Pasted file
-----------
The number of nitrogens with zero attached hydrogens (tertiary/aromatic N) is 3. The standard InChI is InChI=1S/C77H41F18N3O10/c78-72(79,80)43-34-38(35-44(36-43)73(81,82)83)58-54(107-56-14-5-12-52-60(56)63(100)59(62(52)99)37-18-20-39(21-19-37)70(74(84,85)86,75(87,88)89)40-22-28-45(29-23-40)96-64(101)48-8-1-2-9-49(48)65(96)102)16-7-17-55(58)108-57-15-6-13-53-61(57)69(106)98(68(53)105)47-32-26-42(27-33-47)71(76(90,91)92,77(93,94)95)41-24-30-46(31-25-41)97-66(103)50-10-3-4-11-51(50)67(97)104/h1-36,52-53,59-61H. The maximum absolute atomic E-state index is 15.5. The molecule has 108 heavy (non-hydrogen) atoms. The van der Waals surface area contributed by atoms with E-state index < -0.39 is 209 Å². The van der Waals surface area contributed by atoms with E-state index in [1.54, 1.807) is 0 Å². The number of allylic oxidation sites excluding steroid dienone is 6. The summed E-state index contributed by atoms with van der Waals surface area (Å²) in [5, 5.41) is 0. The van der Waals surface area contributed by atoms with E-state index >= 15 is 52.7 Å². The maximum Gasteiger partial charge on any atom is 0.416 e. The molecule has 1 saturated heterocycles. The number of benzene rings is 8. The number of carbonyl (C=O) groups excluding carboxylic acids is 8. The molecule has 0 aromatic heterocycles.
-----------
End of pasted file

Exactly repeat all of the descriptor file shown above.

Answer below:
The number of nitrogens with zero attached hydrogens (tertiary/aromatic N) is 3. The standard InChI is InChI=1S/C77H41F18N3O10/c78-72(79,80)43-34-38(35-44(36-43)73(81,82)83)58-54(107-56-14-5-12-52-60(56)63(100)59(62(52)99)37-18-20-39(21-19-37)70(74(84,85)86,75(87,88)89)40-22-28-45(29-23-40)96-64(101)48-8-1-2-9-49(48)65(96)102)16-7-17-55(58)108-57-15-6-13-53-61(57)69(106)98(68(53)105)47-32-26-42(27-33-47)71(76(90,91)92,77(93,94)95)41-24-30-46(31-25-41)97-66(103)50-10-3-4-11-51(50)67(97)104/h1-36,52-53,59-61H. The maximum absolute atomic E-state index is 15.5. The molecule has 108 heavy (non-hydrogen) atoms. The van der Waals surface area contributed by atoms with E-state index < -0.39 is 209 Å². The van der Waals surface area contributed by atoms with E-state index in [1.54, 1.807) is 0 Å². The number of allylic oxidation sites excluding steroid dienone is 6. The summed E-state index contributed by atoms with van der Waals surface area (Å²) in [5, 5.41) is 0. The van der Waals surface area contributed by atoms with E-state index >= 15 is 52.7 Å². The maximum Gasteiger partial charge on any atom is 0.416 e. The molecule has 1 saturated heterocycles. The number of benzene rings is 8. The number of carbonyl (C=O) groups excluding carboxylic acids is 8. The molecule has 0 aromatic heterocycles.